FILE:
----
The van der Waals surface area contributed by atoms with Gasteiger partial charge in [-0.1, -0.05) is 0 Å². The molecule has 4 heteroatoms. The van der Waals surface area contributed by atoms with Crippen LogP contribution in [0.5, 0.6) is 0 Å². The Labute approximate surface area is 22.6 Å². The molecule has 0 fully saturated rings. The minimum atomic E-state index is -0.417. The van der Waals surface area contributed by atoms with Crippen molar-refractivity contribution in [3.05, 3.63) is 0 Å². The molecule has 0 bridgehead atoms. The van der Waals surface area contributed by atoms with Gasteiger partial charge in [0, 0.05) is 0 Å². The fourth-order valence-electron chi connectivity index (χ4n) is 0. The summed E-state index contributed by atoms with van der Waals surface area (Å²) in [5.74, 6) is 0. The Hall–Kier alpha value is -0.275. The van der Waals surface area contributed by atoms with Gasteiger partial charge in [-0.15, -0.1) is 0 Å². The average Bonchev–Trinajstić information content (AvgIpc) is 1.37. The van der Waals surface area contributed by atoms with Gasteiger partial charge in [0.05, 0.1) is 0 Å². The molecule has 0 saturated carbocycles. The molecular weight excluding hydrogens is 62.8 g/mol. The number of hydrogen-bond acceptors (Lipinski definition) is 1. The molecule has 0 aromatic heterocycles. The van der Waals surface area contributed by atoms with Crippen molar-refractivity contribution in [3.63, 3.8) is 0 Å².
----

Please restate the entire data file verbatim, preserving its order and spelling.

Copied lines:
The van der Waals surface area contributed by atoms with Gasteiger partial charge in [-0.1, -0.05) is 0 Å². The molecule has 4 heteroatoms. The van der Waals surface area contributed by atoms with Crippen LogP contribution in [0.5, 0.6) is 0 Å². The Labute approximate surface area is 22.6 Å². The molecule has 0 fully saturated rings. The minimum atomic E-state index is -0.417. The van der Waals surface area contributed by atoms with Crippen molar-refractivity contribution in [3.05, 3.63) is 0 Å². The molecule has 0 bridgehead atoms. The van der Waals surface area contributed by atoms with Gasteiger partial charge in [0, 0.05) is 0 Å². The fourth-order valence-electron chi connectivity index (χ4n) is 0. The summed E-state index contributed by atoms with van der Waals surface area (Å²) in [5.74, 6) is 0. The Hall–Kier alpha value is -0.275. The van der Waals surface area contributed by atoms with Gasteiger partial charge in [-0.15, -0.1) is 0 Å². The average Bonchev–Trinajstić information content (AvgIpc) is 1.37. The van der Waals surface area contributed by atoms with Gasteiger partial charge in [0.05, 0.1) is 0 Å². The molecule has 0 saturated carbocycles. The molecular weight excluding hydrogens is 62.8 g/mol. The number of hydrogen-bond acceptors (Lipinski definition) is 1. The molecule has 0 aromatic heterocycles. The van der Waals surface area contributed by atoms with Crippen molar-refractivity contribution in [3.63, 3.8) is 0 Å².